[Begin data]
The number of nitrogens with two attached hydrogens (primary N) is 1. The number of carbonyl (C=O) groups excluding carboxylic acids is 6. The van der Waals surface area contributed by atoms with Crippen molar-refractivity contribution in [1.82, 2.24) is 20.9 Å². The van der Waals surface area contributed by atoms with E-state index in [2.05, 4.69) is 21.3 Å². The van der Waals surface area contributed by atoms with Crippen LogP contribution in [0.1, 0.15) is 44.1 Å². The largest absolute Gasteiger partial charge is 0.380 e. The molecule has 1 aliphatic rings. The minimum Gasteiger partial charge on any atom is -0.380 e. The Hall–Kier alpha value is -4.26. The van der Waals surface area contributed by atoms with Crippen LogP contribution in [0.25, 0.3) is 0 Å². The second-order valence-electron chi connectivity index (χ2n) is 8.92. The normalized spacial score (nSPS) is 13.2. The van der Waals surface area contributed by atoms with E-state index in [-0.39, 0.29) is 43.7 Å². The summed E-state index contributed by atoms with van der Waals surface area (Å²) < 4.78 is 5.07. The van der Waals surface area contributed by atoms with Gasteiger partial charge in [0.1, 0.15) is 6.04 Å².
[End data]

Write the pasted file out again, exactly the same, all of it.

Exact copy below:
The number of nitrogens with two attached hydrogens (primary N) is 1. The number of carbonyl (C=O) groups excluding carboxylic acids is 6. The van der Waals surface area contributed by atoms with Crippen molar-refractivity contribution in [1.82, 2.24) is 20.9 Å². The van der Waals surface area contributed by atoms with E-state index in [2.05, 4.69) is 21.3 Å². The van der Waals surface area contributed by atoms with Crippen LogP contribution in [0.1, 0.15) is 44.1 Å². The largest absolute Gasteiger partial charge is 0.380 e. The molecule has 1 aliphatic rings. The minimum Gasteiger partial charge on any atom is -0.380 e. The Hall–Kier alpha value is -4.26. The van der Waals surface area contributed by atoms with Crippen LogP contribution in [0.25, 0.3) is 0 Å². The second-order valence-electron chi connectivity index (χ2n) is 8.92. The normalized spacial score (nSPS) is 13.2. The van der Waals surface area contributed by atoms with E-state index in [-0.39, 0.29) is 43.7 Å². The summed E-state index contributed by atoms with van der Waals surface area (Å²) < 4.78 is 5.07. The van der Waals surface area contributed by atoms with Gasteiger partial charge in [0.1, 0.15) is 6.04 Å².